A lot of the care provided in nursing home facilities is for management of ongoing health issues, as far as I am aware this is even more true for high-care patients.
Providing pureed food for people unable to chew, thickened fluids to people who can easily choke on plain water and care for people managing things like colostomy bags and incontinence are all medical necessities. Whether this care is provided specifically by the aged care worker or not is mostly irrelevant, the person is extremely unwell and requires full-time medical care, this makes the environment the equivalent to a hospital setting in my view and so additional requirements are probably justified.
Many, many people work closely with children with no requirements like this. I understand the point you are making about primary school teachers and the level of contact with children but the flip side is that a music teacher may interact with 300 students in a week, where most child care workers would have a group many times smaller. Every one of those 300 students has a family including, no doubt, many kinder classes worth of babies and toddlers. I can’t see any worthwhile distinction between the two except that public school teachers are employed by the state government and have a powerful union and childcare workers do not.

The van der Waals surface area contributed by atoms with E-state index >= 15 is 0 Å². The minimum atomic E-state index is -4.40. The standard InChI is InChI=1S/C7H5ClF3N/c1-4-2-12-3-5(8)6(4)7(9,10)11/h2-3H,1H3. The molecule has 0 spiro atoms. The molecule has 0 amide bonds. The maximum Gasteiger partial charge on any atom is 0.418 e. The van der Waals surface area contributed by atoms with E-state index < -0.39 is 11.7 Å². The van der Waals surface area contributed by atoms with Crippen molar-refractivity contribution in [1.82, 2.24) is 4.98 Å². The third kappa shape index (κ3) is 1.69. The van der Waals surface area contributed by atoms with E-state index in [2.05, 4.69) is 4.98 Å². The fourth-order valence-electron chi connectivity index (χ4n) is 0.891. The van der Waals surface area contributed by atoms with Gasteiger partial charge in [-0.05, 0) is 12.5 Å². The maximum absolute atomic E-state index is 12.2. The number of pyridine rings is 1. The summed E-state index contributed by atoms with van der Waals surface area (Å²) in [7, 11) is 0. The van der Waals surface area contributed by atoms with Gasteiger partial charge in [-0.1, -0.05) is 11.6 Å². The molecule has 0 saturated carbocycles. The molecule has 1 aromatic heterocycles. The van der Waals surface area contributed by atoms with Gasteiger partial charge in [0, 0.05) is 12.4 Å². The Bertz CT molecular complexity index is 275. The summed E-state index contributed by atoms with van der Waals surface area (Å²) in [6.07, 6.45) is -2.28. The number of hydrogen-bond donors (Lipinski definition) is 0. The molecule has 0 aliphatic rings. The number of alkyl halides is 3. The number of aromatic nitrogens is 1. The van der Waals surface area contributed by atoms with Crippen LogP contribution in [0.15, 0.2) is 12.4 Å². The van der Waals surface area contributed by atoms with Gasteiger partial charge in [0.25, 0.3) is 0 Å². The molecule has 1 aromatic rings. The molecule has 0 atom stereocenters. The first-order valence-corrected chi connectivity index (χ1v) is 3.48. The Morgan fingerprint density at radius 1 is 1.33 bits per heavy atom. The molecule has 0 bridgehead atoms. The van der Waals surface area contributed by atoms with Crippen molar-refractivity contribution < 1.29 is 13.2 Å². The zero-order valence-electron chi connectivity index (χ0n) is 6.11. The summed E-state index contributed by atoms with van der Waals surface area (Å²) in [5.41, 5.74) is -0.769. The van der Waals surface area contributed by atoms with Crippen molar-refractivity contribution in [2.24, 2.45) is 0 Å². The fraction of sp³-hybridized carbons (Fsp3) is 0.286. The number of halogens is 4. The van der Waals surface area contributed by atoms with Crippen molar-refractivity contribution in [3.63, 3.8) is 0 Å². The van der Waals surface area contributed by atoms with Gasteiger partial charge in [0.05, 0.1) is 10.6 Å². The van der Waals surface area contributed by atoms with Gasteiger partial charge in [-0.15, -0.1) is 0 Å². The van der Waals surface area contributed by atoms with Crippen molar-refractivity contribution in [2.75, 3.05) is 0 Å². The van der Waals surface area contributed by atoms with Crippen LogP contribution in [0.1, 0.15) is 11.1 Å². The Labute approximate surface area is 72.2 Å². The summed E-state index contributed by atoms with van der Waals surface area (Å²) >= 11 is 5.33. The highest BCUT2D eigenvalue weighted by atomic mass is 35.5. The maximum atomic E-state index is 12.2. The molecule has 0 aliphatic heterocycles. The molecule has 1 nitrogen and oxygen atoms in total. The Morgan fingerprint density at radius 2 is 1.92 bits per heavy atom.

I think if this woman had been hired recently I would be less concerned but she had been in a senior role for 10+ years with the company before this became an issue. Allowing private companies to lay off long term staff when the actual risk their decision poses is negligible seems like a serious erosion of workers rights to me. A childcare centre is not a sterile environment after all, the kids aren’t required to have flu shots and are far more likely to spread germs and illness amongst each other than the staff in the normal course of events.